According to Mary Margaret Chappell in an article in ‘Arthritis Today’, recent studies “corroborate the use of aromatherapy for pain relief”.
Apparently “Aromatherapy is effective because it works directly on the amygdala, the brain’s emotional centre,” says Mehmet Oz MD, professor of surgery at Columbia University Medical Centre in New York City. “This has important consequences because the thinking part of the brain can’t inhibit the effects of the scent, meaning you feel them instantaneously”.
It is a method of healing using highly concentrated plant oils called ‘essential oils’ that are often highly aromatic and are extracted from plants. Alan Hirsch MD, neurologist at the Smell and Taste Treatment and Research Foundation in Chicago, believes you don’t have to limit yourself to essential oils. Limiting the length of your exposure to certain scents however, will ensure they remain effective. “Short-term exposure is key because people stop responding to scents after a few minutes”.
When you inhale essential oil molecules, messages are transmitted to the limbic system, and affect heart rate, stress levels, blood pressure, breathing, memory and the immune system.
The International Federation of Aromatherapists are the first and largest governing body in Clinical and Holistic Aromatherapy. They have experience and experts who can offer excellence in Aromatherapy and the Science of Essential Oils.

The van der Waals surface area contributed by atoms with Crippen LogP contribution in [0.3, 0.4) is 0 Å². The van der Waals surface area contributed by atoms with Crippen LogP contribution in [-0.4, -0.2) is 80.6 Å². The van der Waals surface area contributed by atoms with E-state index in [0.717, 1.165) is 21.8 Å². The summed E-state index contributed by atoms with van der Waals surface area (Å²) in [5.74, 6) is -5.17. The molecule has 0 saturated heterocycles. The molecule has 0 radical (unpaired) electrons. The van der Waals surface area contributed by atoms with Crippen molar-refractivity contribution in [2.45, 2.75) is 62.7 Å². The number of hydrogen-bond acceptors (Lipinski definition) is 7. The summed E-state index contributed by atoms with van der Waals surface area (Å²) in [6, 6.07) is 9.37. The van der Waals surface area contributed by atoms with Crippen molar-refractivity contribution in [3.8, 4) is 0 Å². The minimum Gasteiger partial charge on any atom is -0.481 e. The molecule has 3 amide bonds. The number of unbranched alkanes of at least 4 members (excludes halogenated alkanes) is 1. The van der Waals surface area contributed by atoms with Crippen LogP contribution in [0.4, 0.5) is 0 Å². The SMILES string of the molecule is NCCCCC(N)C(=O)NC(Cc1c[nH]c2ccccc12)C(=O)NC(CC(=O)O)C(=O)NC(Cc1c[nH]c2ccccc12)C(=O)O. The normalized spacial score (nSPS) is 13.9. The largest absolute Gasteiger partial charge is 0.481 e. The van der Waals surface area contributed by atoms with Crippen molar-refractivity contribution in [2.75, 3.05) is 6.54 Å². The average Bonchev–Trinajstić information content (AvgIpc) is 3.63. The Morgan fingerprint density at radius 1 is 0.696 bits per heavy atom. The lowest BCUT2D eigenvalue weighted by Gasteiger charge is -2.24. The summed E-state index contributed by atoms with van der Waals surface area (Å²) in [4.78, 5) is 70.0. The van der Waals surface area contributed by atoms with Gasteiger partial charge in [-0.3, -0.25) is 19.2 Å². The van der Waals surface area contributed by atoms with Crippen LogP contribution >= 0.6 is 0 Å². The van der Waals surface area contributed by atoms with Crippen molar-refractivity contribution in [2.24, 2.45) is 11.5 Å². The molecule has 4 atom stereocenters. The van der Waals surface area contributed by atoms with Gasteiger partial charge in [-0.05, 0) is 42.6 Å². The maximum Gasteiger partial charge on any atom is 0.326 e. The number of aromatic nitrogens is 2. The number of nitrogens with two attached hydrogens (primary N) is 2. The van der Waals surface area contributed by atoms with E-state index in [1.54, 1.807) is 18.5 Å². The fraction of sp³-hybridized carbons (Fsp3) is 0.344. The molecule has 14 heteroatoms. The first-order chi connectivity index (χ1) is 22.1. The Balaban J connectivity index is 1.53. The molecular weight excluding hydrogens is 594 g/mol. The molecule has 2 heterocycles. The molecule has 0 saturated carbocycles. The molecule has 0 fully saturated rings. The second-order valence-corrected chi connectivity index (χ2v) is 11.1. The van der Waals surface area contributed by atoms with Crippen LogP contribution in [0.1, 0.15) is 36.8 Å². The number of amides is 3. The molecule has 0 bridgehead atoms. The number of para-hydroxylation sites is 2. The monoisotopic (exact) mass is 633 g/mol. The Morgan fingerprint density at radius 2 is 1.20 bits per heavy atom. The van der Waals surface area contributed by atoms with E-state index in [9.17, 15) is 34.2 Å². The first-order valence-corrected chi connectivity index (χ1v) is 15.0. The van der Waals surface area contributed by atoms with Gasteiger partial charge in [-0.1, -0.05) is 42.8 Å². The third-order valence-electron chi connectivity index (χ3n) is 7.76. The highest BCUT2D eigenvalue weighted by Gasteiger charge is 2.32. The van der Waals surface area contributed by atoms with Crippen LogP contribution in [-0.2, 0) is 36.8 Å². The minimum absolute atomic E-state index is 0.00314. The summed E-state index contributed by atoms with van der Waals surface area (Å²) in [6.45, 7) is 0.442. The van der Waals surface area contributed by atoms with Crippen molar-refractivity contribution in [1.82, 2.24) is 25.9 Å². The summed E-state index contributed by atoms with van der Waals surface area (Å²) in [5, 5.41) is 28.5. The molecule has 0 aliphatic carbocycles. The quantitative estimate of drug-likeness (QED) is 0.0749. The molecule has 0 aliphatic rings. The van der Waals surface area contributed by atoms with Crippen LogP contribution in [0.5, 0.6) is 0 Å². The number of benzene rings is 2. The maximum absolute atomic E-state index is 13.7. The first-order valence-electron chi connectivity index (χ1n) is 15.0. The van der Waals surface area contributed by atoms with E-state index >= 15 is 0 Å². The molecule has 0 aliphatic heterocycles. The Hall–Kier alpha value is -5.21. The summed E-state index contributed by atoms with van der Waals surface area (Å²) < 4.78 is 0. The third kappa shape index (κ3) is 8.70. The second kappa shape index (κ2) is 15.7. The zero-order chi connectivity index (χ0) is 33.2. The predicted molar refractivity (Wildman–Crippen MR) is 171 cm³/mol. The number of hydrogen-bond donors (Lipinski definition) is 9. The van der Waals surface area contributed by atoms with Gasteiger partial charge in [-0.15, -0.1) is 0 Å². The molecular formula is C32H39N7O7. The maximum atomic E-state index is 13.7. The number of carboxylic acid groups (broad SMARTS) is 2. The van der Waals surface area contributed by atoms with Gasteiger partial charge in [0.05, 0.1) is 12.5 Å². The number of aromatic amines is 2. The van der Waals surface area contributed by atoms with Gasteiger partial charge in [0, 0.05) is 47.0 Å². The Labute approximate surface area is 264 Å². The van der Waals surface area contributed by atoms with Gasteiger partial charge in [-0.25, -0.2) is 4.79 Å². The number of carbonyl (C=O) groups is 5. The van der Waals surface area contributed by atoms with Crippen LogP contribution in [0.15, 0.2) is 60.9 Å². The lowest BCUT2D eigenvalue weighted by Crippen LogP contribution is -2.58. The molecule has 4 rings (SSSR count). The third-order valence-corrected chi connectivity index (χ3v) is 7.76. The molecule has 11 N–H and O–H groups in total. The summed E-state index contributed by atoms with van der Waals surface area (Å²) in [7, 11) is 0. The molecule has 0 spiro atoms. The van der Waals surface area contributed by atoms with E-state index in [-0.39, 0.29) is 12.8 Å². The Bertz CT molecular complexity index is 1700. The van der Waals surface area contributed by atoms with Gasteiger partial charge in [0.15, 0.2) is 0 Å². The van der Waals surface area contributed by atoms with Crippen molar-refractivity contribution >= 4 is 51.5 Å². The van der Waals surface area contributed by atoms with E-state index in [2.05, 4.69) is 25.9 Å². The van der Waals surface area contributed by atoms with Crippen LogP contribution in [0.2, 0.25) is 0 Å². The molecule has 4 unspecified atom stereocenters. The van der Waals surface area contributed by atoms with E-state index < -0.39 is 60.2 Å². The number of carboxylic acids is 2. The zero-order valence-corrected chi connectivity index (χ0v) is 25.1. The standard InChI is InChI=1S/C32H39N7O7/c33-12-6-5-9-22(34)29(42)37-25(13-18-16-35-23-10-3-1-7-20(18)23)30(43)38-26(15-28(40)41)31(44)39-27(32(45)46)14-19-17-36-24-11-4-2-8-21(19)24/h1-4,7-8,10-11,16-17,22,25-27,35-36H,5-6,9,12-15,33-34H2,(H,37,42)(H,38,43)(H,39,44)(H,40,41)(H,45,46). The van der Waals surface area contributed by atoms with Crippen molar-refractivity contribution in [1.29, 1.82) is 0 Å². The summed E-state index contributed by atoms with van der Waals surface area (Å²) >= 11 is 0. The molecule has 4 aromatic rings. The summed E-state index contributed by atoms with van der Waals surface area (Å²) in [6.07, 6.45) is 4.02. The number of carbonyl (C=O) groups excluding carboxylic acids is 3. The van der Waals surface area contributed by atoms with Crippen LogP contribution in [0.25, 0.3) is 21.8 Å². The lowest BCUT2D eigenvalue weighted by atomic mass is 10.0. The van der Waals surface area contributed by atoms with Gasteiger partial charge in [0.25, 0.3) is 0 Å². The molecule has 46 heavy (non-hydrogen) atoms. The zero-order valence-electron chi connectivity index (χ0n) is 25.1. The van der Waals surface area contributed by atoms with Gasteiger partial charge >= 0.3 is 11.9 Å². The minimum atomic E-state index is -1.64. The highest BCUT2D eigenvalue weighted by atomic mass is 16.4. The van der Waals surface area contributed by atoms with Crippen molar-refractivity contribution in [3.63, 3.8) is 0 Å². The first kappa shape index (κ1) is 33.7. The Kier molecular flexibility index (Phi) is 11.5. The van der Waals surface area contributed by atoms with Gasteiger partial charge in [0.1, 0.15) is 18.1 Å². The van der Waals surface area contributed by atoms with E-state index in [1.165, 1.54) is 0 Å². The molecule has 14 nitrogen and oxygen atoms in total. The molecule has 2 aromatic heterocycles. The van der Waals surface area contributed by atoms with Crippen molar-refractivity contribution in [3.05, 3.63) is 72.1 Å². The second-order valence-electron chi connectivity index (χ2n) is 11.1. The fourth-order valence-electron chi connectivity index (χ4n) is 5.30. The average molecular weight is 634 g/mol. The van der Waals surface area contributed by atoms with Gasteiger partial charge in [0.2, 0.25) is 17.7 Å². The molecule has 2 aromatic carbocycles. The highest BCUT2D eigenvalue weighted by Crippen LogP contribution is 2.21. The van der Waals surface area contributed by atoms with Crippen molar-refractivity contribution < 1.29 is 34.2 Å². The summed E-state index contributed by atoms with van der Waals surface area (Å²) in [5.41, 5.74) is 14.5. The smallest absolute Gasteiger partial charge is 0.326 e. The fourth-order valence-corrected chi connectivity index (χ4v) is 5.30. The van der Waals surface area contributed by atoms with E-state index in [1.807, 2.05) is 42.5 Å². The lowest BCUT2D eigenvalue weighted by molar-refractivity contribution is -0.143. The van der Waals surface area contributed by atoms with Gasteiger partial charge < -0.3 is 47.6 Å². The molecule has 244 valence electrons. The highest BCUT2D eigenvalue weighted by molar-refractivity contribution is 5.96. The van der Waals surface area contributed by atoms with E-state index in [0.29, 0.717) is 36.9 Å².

They have pioneered and safeguarded standards of practice of Aromatherapy since 1985 and introduced aromatherapy into NHS Hospitals, Hospices and Care Professions. They have a list of IFA therapists from around the world to help you find an approved therapist.
A good book on the subject is ‘The Encyclopaedia of Essential Oils: The Complete Guide to the use of aromatic oils in aromatherapy, herbalism, health and well being’, by Julia Lawless. which is available from Amazon and other good book shops. Blend Eight Aromatherapy Products have a fantastic range of products which you buy from them online.
On a personal note, Aromatherapy was the first type of alternative therapy that I had after my second surgery. The hospital I was staying in employed a lady who gave the treatment either while you were in hospital or you could have private treatment. She definitely had healing hands as far as I was concerned and, although I am quite sure some of the relief was placebo-effect, I still had regular treatments with her for a short pain-free time.